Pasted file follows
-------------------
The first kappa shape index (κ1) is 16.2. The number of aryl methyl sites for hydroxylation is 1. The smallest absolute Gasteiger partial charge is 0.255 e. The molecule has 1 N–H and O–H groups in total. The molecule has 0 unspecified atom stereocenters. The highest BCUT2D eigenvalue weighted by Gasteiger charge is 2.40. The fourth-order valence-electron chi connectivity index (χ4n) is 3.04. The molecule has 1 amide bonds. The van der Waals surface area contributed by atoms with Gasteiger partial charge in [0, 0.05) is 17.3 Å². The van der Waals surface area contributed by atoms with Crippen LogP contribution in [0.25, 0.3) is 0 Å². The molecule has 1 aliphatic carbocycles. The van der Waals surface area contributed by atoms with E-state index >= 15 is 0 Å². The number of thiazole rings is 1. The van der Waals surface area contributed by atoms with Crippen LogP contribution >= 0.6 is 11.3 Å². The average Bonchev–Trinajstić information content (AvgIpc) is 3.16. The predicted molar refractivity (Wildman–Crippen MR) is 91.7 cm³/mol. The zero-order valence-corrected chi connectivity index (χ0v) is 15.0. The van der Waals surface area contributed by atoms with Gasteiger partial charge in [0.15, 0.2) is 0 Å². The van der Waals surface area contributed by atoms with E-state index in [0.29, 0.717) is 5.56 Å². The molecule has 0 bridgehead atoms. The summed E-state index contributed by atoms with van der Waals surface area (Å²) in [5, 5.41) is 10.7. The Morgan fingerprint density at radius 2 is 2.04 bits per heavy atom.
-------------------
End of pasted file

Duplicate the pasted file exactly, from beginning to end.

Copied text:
The first kappa shape index (κ1) is 16.2. The number of aryl methyl sites for hydroxylation is 1. The smallest absolute Gasteiger partial charge is 0.255 e. The molecule has 1 N–H and O–H groups in total. The molecule has 0 unspecified atom stereocenters. The highest BCUT2D eigenvalue weighted by Gasteiger charge is 2.40. The fourth-order valence-electron chi connectivity index (χ4n) is 3.04. The molecule has 1 amide bonds. The van der Waals surface area contributed by atoms with Gasteiger partial charge in [0, 0.05) is 17.3 Å². The van der Waals surface area contributed by atoms with Crippen LogP contribution in [0.25, 0.3) is 0 Å². The molecule has 1 aliphatic carbocycles. The van der Waals surface area contributed by atoms with E-state index >= 15 is 0 Å². The number of thiazole rings is 1. The van der Waals surface area contributed by atoms with Crippen LogP contribution >= 0.6 is 11.3 Å². The average Bonchev–Trinajstić information content (AvgIpc) is 3.16. The predicted molar refractivity (Wildman–Crippen MR) is 91.7 cm³/mol. The zero-order valence-corrected chi connectivity index (χ0v) is 15.0. The van der Waals surface area contributed by atoms with Gasteiger partial charge in [0.15, 0.2) is 0 Å². The van der Waals surface area contributed by atoms with E-state index in [0.29, 0.717) is 5.56 Å². The molecule has 0 bridgehead atoms. The summed E-state index contributed by atoms with van der Waals surface area (Å²) in [5, 5.41) is 10.7. The Morgan fingerprint density at radius 2 is 2.04 bits per heavy atom.